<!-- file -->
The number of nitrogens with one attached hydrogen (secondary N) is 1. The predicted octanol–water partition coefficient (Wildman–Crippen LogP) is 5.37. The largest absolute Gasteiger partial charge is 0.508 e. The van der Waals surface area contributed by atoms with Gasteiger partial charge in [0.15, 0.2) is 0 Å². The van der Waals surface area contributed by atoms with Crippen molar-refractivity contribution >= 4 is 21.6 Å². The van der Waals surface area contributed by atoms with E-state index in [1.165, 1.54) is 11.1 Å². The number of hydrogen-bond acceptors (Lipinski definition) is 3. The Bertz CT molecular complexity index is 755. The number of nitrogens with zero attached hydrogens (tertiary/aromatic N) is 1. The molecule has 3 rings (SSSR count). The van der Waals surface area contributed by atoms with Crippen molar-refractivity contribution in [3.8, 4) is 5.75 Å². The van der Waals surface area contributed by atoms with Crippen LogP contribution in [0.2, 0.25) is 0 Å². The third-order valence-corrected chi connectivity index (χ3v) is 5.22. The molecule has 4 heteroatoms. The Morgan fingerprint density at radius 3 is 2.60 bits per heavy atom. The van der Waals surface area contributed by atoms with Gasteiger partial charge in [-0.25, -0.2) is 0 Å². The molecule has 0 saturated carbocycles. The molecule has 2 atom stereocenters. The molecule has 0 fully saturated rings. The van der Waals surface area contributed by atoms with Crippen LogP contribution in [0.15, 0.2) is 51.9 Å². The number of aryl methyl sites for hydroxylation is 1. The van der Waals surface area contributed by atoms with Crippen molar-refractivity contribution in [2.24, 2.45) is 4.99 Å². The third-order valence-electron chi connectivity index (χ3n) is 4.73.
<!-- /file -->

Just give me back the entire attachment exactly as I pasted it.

The number of nitrogens with one attached hydrogen (secondary N) is 1. The predicted octanol–water partition coefficient (Wildman–Crippen LogP) is 5.37. The largest absolute Gasteiger partial charge is 0.508 e. The van der Waals surface area contributed by atoms with Gasteiger partial charge in [0.15, 0.2) is 0 Å². The van der Waals surface area contributed by atoms with Crippen molar-refractivity contribution >= 4 is 21.6 Å². The van der Waals surface area contributed by atoms with E-state index in [1.165, 1.54) is 11.1 Å². The number of hydrogen-bond acceptors (Lipinski definition) is 3. The Bertz CT molecular complexity index is 755. The number of nitrogens with zero attached hydrogens (tertiary/aromatic N) is 1. The molecule has 3 rings (SSSR count). The van der Waals surface area contributed by atoms with Crippen molar-refractivity contribution in [3.8, 4) is 5.75 Å². The van der Waals surface area contributed by atoms with Crippen LogP contribution in [0.2, 0.25) is 0 Å². The third-order valence-corrected chi connectivity index (χ3v) is 5.22. The molecule has 4 heteroatoms. The Morgan fingerprint density at radius 3 is 2.60 bits per heavy atom. The van der Waals surface area contributed by atoms with Gasteiger partial charge in [-0.25, -0.2) is 0 Å². The molecule has 0 saturated carbocycles. The molecule has 2 atom stereocenters. The molecule has 0 fully saturated rings. The van der Waals surface area contributed by atoms with Crippen LogP contribution in [0.15, 0.2) is 51.9 Å². The number of aryl methyl sites for hydroxylation is 1. The van der Waals surface area contributed by atoms with Crippen molar-refractivity contribution in [2.24, 2.45) is 4.99 Å². The third-order valence-electron chi connectivity index (χ3n) is 4.73.